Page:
How did the United States change from the republic envisioned by the framers into a monarchy with its royal court that it has become today? I started thinking about this when I was analyzing the State of the Union speech given by President Barack Obama recently and I decided to go back and look at State of the Union speeches given in the past. What I found was that Thomas Jefferson, when he became President, decided not to give a State of the Union speech at all because he thought that walking out in front of a joint session of Congress reminded him of the British monarchy that the country had gone through a war to be rid of. Instead of a speech, he wrote a letter to Congress, intentionally vague, so that it wouldn’t seem like a royal decree and then he had a clerk read it out loud to the Congressmen and Senators.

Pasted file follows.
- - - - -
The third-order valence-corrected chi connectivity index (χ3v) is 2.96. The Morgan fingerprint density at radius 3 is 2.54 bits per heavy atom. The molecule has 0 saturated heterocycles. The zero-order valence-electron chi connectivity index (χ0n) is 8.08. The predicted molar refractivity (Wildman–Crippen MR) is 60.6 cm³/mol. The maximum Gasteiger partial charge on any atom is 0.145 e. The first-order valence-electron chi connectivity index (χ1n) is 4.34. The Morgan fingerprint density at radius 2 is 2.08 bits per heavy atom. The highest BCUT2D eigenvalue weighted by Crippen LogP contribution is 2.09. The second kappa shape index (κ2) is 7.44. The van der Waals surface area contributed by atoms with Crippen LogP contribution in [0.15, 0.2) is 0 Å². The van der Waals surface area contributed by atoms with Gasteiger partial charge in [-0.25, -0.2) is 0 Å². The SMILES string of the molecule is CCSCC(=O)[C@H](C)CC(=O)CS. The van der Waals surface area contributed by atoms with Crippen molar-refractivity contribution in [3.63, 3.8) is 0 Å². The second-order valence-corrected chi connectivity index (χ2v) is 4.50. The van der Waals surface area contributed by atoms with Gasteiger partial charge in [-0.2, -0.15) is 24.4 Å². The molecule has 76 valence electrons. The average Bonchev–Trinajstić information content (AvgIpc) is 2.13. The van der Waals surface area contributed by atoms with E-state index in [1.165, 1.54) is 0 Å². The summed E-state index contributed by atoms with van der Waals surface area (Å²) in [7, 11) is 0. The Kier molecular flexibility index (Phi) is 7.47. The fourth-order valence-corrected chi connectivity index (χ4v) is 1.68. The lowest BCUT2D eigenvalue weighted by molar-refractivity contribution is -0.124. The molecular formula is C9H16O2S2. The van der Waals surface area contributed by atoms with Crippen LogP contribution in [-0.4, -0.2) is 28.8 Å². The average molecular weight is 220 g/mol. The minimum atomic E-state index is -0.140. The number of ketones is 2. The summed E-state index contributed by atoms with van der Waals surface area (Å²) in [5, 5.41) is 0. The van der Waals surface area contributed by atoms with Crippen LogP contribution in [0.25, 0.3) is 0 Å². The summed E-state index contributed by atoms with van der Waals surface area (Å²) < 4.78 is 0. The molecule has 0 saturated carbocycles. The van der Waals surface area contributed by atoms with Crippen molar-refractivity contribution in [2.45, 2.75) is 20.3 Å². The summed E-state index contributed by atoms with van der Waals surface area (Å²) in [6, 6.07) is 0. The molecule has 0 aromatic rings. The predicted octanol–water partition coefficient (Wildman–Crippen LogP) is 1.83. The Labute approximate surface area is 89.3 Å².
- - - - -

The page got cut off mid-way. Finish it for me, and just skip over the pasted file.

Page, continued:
The Constitution doesn’t require a speech. Article II, Section 3, says only that from time to time the President is required to give Congress information of the State of the Union and to recommend things for their consideration. That’s all that it requires. Jefferson’s example became a tradition that was carried on until it was broken by Woodrow Wilson in 1913. The 20th century, in many ways, became Wilson’s century as he brought into existence much of what we see today. In the very least he laid the groundwork of what we have become today. Continue reading